King leav­ing Ash­ley with a di­rect line to Ibrox throne

Mike Ash­ley, the bil­lion­aire New­cas­tle owner, seems to be win­ning the bat­tle for Rangers

The Herald - Herald Sport - - FOOTBALL - GRA­HAM SPIERS

IF this is at all pos­si­ble, yes­ter­day proved even more chaotic for Rangers. The po­si­tion of Dave King, would-be majority owner, looked less promis­ing. Mike Ash­ley, on the con­trary, looked more se­cure in seek­ing greater power at the club, a view given cre­dence by the res­ig­na­tion of Philip Nash, an Ibrox di­rec­tor Ash­ley had wanted out.

Many Rangers fans con­tinue to have reser­va­tions about Ash­ley, who has of­fered Rangers emer­gency – and we must pre­sume in­ter­est-free – loans. There was anger and even venom be­ing ex­pressed last night at the news that Ash­ley, and not King, looked to be on course to win the bat­tle for power at the club.

King, un­doubt­edly, is most fans’ favourite for the role. This fact is almost in­ci­den­tal, a mere frip­pery, in the pan­tomime sur­round­ing the fight for power at Rangers. Some fans will bleat, but oth­ers will be moved by the spare mil­lions Ash­ley is able to lav­ish upon Ibrox.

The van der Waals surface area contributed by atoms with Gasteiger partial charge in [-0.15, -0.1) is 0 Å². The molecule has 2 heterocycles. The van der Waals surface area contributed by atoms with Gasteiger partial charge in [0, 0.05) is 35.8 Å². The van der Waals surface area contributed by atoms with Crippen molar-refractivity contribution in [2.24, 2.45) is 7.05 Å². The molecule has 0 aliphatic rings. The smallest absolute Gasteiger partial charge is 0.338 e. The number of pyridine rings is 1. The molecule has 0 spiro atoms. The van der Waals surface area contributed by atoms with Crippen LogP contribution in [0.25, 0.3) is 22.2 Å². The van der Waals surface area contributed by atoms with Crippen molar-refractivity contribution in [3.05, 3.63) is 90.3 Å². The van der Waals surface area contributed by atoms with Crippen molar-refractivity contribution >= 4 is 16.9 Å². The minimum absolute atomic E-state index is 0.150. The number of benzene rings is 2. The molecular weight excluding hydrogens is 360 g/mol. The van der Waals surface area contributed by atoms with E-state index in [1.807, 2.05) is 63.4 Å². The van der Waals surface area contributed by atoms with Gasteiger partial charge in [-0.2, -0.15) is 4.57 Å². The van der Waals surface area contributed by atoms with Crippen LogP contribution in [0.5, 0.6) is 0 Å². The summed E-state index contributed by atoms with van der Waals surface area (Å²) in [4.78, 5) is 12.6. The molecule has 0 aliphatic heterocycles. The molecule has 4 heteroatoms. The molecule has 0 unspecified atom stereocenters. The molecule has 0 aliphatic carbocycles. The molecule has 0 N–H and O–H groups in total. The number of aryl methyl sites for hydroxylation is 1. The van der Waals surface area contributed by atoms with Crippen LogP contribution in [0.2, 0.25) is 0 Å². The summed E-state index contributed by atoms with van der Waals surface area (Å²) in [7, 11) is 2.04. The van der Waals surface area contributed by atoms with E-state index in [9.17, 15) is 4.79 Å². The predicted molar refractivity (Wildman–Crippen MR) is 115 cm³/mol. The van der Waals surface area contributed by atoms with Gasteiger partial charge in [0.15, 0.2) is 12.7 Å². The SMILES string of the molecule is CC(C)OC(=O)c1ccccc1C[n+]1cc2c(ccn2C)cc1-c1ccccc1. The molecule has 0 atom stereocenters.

Right now the 50-year-old multi­bil­lion­aire looks the very em­bod­i­ment of “money talks” and “money is power”. Ash­ley wanted two direc­tors, Gra­ham Wal­lace and Nash, ousted, and his own men put in place. Yes­ter­day, Nash fell on his sword. Wal­lace’s days now also look num­bered.

Ash­ley’s money and power are im­mense. Seven years ago he stumped up £263m to take hold of New­cas­tle United: £134m to buy the club out­right and £129m in­vested as in­ter­est-free loans in a for­mi­da­ble splurge of cash. If he gets his way in Glas­gow, his im­mi­nent in­vest­ment in Rangers will be peanuts by com­par­i­son – maybe £15m-£20m in loans – but it will be money Rangers and many of the club’s sup­port­ers crave.

Ash­ley’s cur­rent pri­vate wealth stands at £3.65bn, which al­lows him to in­ject mil­lions into a club like Rangers with scarcely a bat of an eye­lid. Ac­tu­ally, Ash­ley’s ini­tial cash-in­jec­tion at Ibrox is the least of it. What might be a lit­tle more time­con­sum­ing for him is the way he en­sures the re­moval of King, and pos­si­bly even the peren­nial Brian Kennedy, as a ri­val Rangers suitor.